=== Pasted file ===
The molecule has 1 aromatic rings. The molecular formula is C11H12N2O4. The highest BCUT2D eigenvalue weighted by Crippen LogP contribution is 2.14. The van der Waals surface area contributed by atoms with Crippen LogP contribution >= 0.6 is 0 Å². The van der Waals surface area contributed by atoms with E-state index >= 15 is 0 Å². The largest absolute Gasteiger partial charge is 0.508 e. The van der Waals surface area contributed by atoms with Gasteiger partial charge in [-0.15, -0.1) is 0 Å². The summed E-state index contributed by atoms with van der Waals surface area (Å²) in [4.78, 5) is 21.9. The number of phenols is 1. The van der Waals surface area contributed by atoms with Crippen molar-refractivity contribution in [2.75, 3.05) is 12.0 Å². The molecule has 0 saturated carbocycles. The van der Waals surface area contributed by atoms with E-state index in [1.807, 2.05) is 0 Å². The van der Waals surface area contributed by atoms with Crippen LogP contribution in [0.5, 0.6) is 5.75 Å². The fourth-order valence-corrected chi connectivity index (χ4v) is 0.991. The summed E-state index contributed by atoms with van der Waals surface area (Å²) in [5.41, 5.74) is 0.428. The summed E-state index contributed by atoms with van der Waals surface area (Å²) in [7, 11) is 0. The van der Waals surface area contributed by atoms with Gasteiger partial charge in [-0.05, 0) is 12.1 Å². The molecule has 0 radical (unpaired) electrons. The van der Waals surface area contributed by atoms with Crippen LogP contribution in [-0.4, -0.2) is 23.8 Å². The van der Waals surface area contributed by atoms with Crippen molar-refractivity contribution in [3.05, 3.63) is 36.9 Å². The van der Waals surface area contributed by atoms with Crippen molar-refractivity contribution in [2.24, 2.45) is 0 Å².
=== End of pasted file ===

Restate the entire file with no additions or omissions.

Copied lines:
The molecule has 1 aromatic rings. The molecular formula is C11H12N2O4. The highest BCUT2D eigenvalue weighted by Crippen LogP contribution is 2.14. The van der Waals surface area contributed by atoms with Crippen LogP contribution >= 0.6 is 0 Å². The van der Waals surface area contributed by atoms with E-state index >= 15 is 0 Å². The largest absolute Gasteiger partial charge is 0.508 e. The van der Waals surface area contributed by atoms with Gasteiger partial charge in [-0.15, -0.1) is 0 Å². The summed E-state index contributed by atoms with van der Waals surface area (Å²) in [4.78, 5) is 21.9. The number of phenols is 1. The van der Waals surface area contributed by atoms with Crippen molar-refractivity contribution in [2.75, 3.05) is 12.0 Å². The molecule has 0 saturated carbocycles. The van der Waals surface area contributed by atoms with E-state index in [1.807, 2.05) is 0 Å². The van der Waals surface area contributed by atoms with Crippen LogP contribution in [0.5, 0.6) is 5.75 Å². The fourth-order valence-corrected chi connectivity index (χ4v) is 0.991. The summed E-state index contributed by atoms with van der Waals surface area (Å²) in [5.41, 5.74) is 0.428. The summed E-state index contributed by atoms with van der Waals surface area (Å²) in [7, 11) is 0. The van der Waals surface area contributed by atoms with Gasteiger partial charge in [-0.05, 0) is 12.1 Å². The molecule has 0 radical (unpaired) electrons. The van der Waals surface area contributed by atoms with Crippen LogP contribution in [-0.4, -0.2) is 23.8 Å². The van der Waals surface area contributed by atoms with Crippen molar-refractivity contribution in [3.05, 3.63) is 36.9 Å². The van der Waals surface area contributed by atoms with Crippen molar-refractivity contribution in [2.24, 2.45) is 0 Å².